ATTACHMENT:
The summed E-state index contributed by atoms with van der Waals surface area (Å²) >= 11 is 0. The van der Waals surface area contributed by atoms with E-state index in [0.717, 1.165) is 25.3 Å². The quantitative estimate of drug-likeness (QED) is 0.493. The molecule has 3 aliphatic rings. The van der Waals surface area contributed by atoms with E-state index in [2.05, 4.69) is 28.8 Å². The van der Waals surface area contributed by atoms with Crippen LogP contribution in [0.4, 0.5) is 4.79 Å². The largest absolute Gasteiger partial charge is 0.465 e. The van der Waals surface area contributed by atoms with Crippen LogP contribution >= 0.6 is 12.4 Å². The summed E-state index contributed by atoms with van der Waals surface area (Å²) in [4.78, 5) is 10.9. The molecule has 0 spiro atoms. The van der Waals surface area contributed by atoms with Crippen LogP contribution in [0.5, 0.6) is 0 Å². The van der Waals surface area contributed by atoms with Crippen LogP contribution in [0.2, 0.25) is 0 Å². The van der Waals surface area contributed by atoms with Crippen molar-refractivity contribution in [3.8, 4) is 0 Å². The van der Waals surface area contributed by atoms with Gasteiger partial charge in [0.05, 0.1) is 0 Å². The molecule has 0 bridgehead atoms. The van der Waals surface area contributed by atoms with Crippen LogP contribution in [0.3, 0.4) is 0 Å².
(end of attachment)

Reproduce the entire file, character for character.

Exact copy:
The summed E-state index contributed by atoms with van der Waals surface area (Å²) >= 11 is 0. The van der Waals surface area contributed by atoms with E-state index in [0.717, 1.165) is 25.3 Å². The quantitative estimate of drug-likeness (QED) is 0.493. The molecule has 3 aliphatic rings. The van der Waals surface area contributed by atoms with E-state index in [2.05, 4.69) is 28.8 Å². The van der Waals surface area contributed by atoms with Crippen LogP contribution in [0.4, 0.5) is 4.79 Å². The largest absolute Gasteiger partial charge is 0.465 e. The van der Waals surface area contributed by atoms with Crippen LogP contribution >= 0.6 is 12.4 Å². The summed E-state index contributed by atoms with van der Waals surface area (Å²) in [4.78, 5) is 10.9. The molecule has 0 spiro atoms. The van der Waals surface area contributed by atoms with Crippen LogP contribution in [0.5, 0.6) is 0 Å². The van der Waals surface area contributed by atoms with Crippen LogP contribution in [0.2, 0.25) is 0 Å². The van der Waals surface area contributed by atoms with Crippen molar-refractivity contribution in [3.8, 4) is 0 Å². The van der Waals surface area contributed by atoms with Gasteiger partial charge in [0.05, 0.1) is 0 Å². The molecule has 0 bridgehead atoms. The van der Waals surface area contributed by atoms with Crippen LogP contribution in [0.3, 0.4) is 0 Å².